The origins of extraordinary ideas
Context is paramount in how new ideas come about. There is a popular narrative of the individual genius who, alone, discovers or invents something new and then passes their knowledge onto the masses. This is sometimes called a ‘He-paradigm’ understanding of innovation, as opposed to a ‘We-paradigm’ understanding that sees innovations as a result of a combination of the individual, converging ideas, social context and relationships.
This lone inventor narrative is not accurate. It’s a common misconception and here’s why.
Muthukrishna and Henrich, write about the ‘collective brain’ and how new ideas come about. The collective brain, they suggest, is a way of understanding how innovations gradually develop and evolve within societies or networks.
Within a given network, people collaborate, communicate, share ideas and arrive at ideas they would otherwise not have been able to.
Consider some of the world’s most revolutionary discoveries and inventions — the theory of evolution by natural selection, oxygen, calculus and the light bulb — there is debate surrounding the ‘inventor’ of all of these because they were all popularized by multiple people at similar times.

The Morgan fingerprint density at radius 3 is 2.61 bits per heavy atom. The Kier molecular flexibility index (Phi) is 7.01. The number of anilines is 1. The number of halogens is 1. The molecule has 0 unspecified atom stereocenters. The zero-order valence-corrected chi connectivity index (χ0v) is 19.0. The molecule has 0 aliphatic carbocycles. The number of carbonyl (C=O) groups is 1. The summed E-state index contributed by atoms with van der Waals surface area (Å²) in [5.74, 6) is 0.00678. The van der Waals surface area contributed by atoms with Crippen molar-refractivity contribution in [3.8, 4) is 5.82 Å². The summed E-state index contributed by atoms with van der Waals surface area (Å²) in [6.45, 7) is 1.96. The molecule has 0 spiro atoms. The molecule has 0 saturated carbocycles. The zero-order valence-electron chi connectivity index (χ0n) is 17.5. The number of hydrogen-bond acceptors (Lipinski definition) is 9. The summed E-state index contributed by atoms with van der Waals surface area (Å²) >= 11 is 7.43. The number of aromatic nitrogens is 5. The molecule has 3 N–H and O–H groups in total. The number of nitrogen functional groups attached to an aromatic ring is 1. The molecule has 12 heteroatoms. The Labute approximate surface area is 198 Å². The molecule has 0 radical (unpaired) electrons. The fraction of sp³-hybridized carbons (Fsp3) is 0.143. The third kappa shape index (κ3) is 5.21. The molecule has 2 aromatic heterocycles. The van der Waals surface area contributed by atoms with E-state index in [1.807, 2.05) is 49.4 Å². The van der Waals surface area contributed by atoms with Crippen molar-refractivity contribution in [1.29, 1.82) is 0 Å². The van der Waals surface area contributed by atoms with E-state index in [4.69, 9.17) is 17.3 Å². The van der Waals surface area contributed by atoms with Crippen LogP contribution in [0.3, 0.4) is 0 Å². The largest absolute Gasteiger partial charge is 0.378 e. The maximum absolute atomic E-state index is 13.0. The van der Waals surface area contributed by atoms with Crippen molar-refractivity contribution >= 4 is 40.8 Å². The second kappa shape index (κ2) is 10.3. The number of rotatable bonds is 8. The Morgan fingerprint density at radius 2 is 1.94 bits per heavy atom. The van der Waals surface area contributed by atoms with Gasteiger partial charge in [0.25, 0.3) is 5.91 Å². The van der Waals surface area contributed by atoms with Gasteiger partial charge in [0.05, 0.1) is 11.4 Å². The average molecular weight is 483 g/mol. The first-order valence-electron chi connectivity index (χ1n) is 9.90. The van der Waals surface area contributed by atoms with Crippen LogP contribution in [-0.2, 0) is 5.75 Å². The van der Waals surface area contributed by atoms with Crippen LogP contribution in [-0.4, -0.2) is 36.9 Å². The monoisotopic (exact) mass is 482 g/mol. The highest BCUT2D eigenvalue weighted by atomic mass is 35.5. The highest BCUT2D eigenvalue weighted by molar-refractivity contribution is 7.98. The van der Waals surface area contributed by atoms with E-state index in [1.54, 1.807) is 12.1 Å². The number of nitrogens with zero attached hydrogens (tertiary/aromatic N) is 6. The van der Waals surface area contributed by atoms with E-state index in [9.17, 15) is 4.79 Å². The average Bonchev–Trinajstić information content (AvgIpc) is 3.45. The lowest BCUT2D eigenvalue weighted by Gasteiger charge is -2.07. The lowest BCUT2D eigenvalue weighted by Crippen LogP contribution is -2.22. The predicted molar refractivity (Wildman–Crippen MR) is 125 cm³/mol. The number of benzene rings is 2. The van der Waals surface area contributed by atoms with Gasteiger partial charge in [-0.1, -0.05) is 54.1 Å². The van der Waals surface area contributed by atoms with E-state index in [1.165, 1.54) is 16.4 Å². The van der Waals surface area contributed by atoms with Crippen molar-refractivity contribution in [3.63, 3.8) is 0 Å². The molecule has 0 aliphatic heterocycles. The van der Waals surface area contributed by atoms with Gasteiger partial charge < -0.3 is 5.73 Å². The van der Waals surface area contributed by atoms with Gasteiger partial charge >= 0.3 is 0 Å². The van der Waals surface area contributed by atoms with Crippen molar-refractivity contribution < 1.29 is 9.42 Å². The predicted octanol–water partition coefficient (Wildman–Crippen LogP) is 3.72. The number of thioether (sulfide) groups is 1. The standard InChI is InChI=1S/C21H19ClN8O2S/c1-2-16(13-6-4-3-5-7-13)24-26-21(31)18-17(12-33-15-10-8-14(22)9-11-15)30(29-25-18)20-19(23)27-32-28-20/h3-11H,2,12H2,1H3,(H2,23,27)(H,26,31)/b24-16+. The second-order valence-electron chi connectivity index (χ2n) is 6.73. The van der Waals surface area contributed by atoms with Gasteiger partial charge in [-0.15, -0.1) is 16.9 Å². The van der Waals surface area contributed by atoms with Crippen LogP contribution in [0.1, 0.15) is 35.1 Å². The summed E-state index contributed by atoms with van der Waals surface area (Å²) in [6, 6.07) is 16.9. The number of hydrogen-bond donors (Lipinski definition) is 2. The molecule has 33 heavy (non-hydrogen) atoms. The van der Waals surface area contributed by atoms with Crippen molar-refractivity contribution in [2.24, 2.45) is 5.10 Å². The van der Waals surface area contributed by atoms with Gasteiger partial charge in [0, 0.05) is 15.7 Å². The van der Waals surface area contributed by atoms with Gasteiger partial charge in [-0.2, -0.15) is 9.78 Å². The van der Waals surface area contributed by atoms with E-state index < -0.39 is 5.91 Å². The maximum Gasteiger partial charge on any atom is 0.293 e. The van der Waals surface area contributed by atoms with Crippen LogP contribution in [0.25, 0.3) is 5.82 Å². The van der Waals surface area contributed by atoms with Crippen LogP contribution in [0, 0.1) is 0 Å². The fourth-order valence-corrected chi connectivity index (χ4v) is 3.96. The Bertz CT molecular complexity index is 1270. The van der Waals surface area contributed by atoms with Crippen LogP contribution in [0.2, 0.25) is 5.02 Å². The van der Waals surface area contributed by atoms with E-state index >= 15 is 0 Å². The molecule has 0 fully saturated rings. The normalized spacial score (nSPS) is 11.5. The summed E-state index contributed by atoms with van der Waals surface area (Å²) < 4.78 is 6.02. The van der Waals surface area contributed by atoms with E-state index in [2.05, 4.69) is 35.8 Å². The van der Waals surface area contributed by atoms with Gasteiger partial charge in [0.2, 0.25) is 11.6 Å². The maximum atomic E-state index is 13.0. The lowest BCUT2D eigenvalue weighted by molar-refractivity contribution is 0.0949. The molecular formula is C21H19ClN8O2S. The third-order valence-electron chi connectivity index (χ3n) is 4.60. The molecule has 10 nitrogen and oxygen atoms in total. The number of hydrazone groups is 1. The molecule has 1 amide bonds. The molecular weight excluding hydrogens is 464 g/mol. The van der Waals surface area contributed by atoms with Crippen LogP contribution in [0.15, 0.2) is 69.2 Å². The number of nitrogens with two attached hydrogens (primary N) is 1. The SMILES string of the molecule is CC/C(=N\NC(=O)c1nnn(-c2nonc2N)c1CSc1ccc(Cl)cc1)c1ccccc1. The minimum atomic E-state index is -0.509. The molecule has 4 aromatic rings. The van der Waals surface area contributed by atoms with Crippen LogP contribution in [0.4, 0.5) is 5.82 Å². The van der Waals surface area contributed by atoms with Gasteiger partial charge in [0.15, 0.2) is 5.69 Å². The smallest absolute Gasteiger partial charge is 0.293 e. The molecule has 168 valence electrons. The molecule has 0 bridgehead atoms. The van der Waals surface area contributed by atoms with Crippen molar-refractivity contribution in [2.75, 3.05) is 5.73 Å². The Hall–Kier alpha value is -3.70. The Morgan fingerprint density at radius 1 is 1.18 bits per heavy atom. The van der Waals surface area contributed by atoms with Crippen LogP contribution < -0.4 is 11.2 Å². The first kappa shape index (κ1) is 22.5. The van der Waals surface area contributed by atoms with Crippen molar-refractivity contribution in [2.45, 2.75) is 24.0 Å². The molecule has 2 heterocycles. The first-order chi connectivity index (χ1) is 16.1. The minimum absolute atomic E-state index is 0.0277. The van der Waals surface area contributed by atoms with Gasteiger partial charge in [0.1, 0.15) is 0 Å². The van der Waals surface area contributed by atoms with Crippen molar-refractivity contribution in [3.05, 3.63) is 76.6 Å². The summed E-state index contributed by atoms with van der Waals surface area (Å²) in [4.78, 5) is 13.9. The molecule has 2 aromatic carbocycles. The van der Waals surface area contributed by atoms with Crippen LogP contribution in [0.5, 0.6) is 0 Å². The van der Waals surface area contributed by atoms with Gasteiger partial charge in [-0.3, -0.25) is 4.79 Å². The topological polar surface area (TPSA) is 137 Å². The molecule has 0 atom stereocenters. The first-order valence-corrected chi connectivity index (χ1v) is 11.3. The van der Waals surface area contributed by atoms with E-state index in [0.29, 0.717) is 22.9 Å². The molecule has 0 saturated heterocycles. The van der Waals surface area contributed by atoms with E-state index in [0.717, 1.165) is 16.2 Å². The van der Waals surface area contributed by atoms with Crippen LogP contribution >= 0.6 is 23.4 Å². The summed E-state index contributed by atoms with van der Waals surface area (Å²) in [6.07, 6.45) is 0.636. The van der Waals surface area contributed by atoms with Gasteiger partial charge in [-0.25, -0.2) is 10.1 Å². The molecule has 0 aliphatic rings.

For example, evolutionary theory by both Darwin and Wallace, oxygen by Scheele, Priestley and Lavoisier, calculus by Newton and Liebniz, and, although Edison and Swan are popularly credited with inventing the lightbulb, there were at least 22 other inventors before their commercial success.
My personal favourite, and final, example of this is that the world’s leading tech giants, Bill Gates, Steve Jobs and Tim Berners-Lee were all born in the same year — 1955.
Whilst this might seem coincidental and shocking, it actually isn’t.
It’s a result of what Muthukrishna and Henrich call the ‘cultural recombination’ and ‘incremental improvement’ of ideas.
People immersed in the same network are likely to arrive upon the same ideas, and, within the collective brain, these ideas will sooner converge and blossom in this environment.
Innovations often are either the result of different ideas being recombined in new ways to produce new things, or are improved versions of already existing things. Both of these rely on collaboration and sharing of ideas.
So, Bill Gates, Steve Jobs and Tim Berners-Lee all enjoyed their individual interest in software engineering in a larger environment — in the great computer revolution — and with similar influences, experiences and triggers, this environment allowed their interests to accelerate and scale into the world’s most important companies and technologies.